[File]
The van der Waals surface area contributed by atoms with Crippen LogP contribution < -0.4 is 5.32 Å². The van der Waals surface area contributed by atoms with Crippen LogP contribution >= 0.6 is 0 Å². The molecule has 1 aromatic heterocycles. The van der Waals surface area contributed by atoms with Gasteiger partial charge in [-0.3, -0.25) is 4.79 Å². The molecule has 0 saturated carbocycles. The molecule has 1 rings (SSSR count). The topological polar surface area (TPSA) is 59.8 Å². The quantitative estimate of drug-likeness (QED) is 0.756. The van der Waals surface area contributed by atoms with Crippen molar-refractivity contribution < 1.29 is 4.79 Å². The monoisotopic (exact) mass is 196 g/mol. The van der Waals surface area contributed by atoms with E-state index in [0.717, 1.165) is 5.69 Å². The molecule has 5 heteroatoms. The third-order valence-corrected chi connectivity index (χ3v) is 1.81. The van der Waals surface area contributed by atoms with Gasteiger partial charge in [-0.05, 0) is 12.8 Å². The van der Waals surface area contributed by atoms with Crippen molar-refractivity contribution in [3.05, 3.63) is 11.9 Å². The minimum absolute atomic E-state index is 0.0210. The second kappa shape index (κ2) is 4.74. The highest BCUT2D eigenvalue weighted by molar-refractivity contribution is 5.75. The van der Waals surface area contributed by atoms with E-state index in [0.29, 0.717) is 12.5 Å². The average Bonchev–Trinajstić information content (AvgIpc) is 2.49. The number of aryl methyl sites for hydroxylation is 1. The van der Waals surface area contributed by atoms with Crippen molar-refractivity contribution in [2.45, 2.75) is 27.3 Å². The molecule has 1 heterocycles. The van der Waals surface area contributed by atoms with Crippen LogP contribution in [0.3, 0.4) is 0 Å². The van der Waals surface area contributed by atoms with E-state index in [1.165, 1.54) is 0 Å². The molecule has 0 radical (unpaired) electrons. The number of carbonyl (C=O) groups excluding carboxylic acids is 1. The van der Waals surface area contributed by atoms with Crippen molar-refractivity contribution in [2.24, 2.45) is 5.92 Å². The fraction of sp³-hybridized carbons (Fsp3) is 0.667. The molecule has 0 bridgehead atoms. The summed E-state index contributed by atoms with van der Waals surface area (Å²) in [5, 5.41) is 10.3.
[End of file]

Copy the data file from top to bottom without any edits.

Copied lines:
The van der Waals surface area contributed by atoms with Crippen LogP contribution < -0.4 is 5.32 Å². The van der Waals surface area contributed by atoms with Crippen LogP contribution >= 0.6 is 0 Å². The molecule has 1 aromatic heterocycles. The van der Waals surface area contributed by atoms with Gasteiger partial charge in [-0.3, -0.25) is 4.79 Å². The molecule has 0 saturated carbocycles. The molecule has 1 rings (SSSR count). The topological polar surface area (TPSA) is 59.8 Å². The quantitative estimate of drug-likeness (QED) is 0.756. The van der Waals surface area contributed by atoms with Crippen molar-refractivity contribution < 1.29 is 4.79 Å². The monoisotopic (exact) mass is 196 g/mol. The van der Waals surface area contributed by atoms with E-state index in [0.717, 1.165) is 5.69 Å². The molecule has 5 heteroatoms. The third-order valence-corrected chi connectivity index (χ3v) is 1.81. The van der Waals surface area contributed by atoms with Gasteiger partial charge in [-0.05, 0) is 12.8 Å². The van der Waals surface area contributed by atoms with Crippen molar-refractivity contribution in [3.05, 3.63) is 11.9 Å². The minimum absolute atomic E-state index is 0.0210. The second kappa shape index (κ2) is 4.74. The highest BCUT2D eigenvalue weighted by molar-refractivity contribution is 5.75. The van der Waals surface area contributed by atoms with E-state index in [0.29, 0.717) is 12.5 Å². The average Bonchev–Trinajstić information content (AvgIpc) is 2.49. The number of aryl methyl sites for hydroxylation is 1. The van der Waals surface area contributed by atoms with Crippen molar-refractivity contribution in [2.45, 2.75) is 27.3 Å². The molecule has 1 heterocycles. The van der Waals surface area contributed by atoms with Crippen LogP contribution in [0.3, 0.4) is 0 Å². The van der Waals surface area contributed by atoms with E-state index in [1.165, 1.54) is 0 Å². The molecule has 0 radical (unpaired) electrons. The number of carbonyl (C=O) groups excluding carboxylic acids is 1. The van der Waals surface area contributed by atoms with Crippen molar-refractivity contribution in [2.24, 2.45) is 5.92 Å². The fraction of sp³-hybridized carbons (Fsp3) is 0.667. The molecule has 0 bridgehead atoms. The summed E-state index contributed by atoms with van der Waals surface area (Å²) in [5, 5.41) is 10.3.